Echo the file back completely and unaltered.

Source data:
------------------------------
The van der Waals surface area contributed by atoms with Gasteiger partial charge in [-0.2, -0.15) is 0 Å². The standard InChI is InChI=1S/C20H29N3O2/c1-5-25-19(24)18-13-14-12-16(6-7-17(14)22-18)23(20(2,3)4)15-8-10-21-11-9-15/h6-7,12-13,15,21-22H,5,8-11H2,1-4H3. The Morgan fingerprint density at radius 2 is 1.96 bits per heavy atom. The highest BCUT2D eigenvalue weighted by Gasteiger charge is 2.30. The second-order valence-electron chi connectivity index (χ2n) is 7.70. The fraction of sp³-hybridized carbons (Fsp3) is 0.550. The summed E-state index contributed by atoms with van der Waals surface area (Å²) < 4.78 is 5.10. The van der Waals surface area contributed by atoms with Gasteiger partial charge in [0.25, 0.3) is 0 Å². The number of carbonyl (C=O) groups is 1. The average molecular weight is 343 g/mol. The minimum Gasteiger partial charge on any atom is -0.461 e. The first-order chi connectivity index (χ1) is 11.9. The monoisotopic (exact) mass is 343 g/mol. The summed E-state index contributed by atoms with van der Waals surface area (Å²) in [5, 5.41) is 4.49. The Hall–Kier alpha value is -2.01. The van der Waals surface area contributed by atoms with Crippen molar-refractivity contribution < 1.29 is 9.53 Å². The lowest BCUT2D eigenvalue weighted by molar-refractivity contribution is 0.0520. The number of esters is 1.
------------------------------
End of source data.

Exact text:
The van der Waals surface area contributed by atoms with Gasteiger partial charge in [-0.2, -0.15) is 0 Å². The standard InChI is InChI=1S/C20H29N3O2/c1-5-25-19(24)18-13-14-12-16(6-7-17(14)22-18)23(20(2,3)4)15-8-10-21-11-9-15/h6-7,12-13,15,21-22H,5,8-11H2,1-4H3. The Morgan fingerprint density at radius 2 is 1.96 bits per heavy atom. The highest BCUT2D eigenvalue weighted by Gasteiger charge is 2.30. The second-order valence-electron chi connectivity index (χ2n) is 7.70. The fraction of sp³-hybridized carbons (Fsp3) is 0.550. The summed E-state index contributed by atoms with van der Waals surface area (Å²) < 4.78 is 5.10. The van der Waals surface area contributed by atoms with Gasteiger partial charge in [0.25, 0.3) is 0 Å². The number of carbonyl (C=O) groups is 1. The average molecular weight is 343 g/mol. The minimum Gasteiger partial charge on any atom is -0.461 e. The first-order chi connectivity index (χ1) is 11.9. The monoisotopic (exact) mass is 343 g/mol. The summed E-state index contributed by atoms with van der Waals surface area (Å²) in [5, 5.41) is 4.49. The Hall–Kier alpha value is -2.01. The van der Waals surface area contributed by atoms with Crippen molar-refractivity contribution < 1.29 is 9.53 Å². The lowest BCUT2D eigenvalue weighted by molar-refractivity contribution is 0.0520. The number of esters is 1.